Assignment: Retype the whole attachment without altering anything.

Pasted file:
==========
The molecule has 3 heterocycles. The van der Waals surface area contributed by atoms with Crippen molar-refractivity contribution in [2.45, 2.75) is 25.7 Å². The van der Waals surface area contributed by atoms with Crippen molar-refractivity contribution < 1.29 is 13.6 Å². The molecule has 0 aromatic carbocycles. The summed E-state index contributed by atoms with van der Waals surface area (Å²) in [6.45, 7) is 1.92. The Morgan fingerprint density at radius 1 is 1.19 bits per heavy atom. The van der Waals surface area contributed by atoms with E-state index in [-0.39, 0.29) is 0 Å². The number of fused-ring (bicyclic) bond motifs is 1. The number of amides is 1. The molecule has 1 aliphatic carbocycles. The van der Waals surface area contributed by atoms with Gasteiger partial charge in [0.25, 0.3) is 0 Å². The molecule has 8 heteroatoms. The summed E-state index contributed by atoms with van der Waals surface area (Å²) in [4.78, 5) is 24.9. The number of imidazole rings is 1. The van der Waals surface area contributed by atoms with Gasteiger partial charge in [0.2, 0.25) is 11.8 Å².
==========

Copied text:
The molecule has 3 heterocycles. The van der Waals surface area contributed by atoms with Crippen molar-refractivity contribution in [2.45, 2.75) is 25.7 Å². The van der Waals surface area contributed by atoms with Crippen molar-refractivity contribution < 1.29 is 13.6 Å². The molecule has 0 aromatic carbocycles. The summed E-state index contributed by atoms with van der Waals surface area (Å²) in [6.45, 7) is 1.92. The Morgan fingerprint density at radius 1 is 1.19 bits per heavy atom. The van der Waals surface area contributed by atoms with E-state index in [-0.39, 0.29) is 0 Å². The number of fused-ring (bicyclic) bond motifs is 1. The number of amides is 1. The molecule has 1 aliphatic carbocycles. The van der Waals surface area contributed by atoms with Gasteiger partial charge in [0.25, 0.3) is 0 Å². The molecule has 8 heteroatoms. The summed E-state index contributed by atoms with van der Waals surface area (Å²) in [4.78, 5) is 24.9. The number of imidazole rings is 1. The van der Waals surface area contributed by atoms with Gasteiger partial charge in [0.2, 0.25) is 11.8 Å².